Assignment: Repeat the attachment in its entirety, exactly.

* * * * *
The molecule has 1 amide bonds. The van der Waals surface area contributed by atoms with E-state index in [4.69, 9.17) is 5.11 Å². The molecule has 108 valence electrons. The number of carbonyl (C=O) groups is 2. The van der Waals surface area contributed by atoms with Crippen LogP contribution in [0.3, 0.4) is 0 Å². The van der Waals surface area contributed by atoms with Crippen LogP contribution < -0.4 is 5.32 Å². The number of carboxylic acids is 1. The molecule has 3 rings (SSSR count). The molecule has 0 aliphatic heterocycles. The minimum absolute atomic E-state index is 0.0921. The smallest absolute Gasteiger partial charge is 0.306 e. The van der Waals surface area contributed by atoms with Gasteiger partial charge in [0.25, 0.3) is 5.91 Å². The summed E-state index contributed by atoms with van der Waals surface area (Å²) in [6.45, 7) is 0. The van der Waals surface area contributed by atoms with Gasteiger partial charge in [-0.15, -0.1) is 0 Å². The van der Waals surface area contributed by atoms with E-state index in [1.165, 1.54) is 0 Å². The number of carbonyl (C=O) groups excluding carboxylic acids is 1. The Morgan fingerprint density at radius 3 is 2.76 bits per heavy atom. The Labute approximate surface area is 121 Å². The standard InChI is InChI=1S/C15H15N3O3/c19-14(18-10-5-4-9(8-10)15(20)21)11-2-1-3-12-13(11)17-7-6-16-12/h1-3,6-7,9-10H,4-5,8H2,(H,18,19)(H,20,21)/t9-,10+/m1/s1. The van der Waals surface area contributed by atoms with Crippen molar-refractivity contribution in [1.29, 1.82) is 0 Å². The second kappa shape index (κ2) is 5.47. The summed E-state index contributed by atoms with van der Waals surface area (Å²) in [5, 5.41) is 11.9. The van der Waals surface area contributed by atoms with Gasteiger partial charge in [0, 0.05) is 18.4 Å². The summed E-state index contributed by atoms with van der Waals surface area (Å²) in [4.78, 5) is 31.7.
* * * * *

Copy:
The molecule has 1 amide bonds. The van der Waals surface area contributed by atoms with E-state index in [4.69, 9.17) is 5.11 Å². The molecule has 108 valence electrons. The number of carbonyl (C=O) groups is 2. The van der Waals surface area contributed by atoms with Crippen LogP contribution in [0.3, 0.4) is 0 Å². The van der Waals surface area contributed by atoms with Crippen LogP contribution < -0.4 is 5.32 Å². The number of carboxylic acids is 1. The molecule has 3 rings (SSSR count). The molecule has 0 aliphatic heterocycles. The minimum absolute atomic E-state index is 0.0921. The smallest absolute Gasteiger partial charge is 0.306 e. The van der Waals surface area contributed by atoms with Gasteiger partial charge in [0.25, 0.3) is 5.91 Å². The summed E-state index contributed by atoms with van der Waals surface area (Å²) in [6.45, 7) is 0. The van der Waals surface area contributed by atoms with Gasteiger partial charge in [-0.15, -0.1) is 0 Å². The van der Waals surface area contributed by atoms with E-state index in [1.165, 1.54) is 0 Å². The number of carbonyl (C=O) groups excluding carboxylic acids is 1. The Morgan fingerprint density at radius 3 is 2.76 bits per heavy atom. The Labute approximate surface area is 121 Å². The standard InChI is InChI=1S/C15H15N3O3/c19-14(18-10-5-4-9(8-10)15(20)21)11-2-1-3-12-13(11)17-7-6-16-12/h1-3,6-7,9-10H,4-5,8H2,(H,18,19)(H,20,21)/t9-,10+/m1/s1. The van der Waals surface area contributed by atoms with Crippen molar-refractivity contribution in [1.29, 1.82) is 0 Å². The second kappa shape index (κ2) is 5.47. The summed E-state index contributed by atoms with van der Waals surface area (Å²) in [5, 5.41) is 11.9. The van der Waals surface area contributed by atoms with Gasteiger partial charge in [0, 0.05) is 18.4 Å². The summed E-state index contributed by atoms with van der Waals surface area (Å²) in [4.78, 5) is 31.7.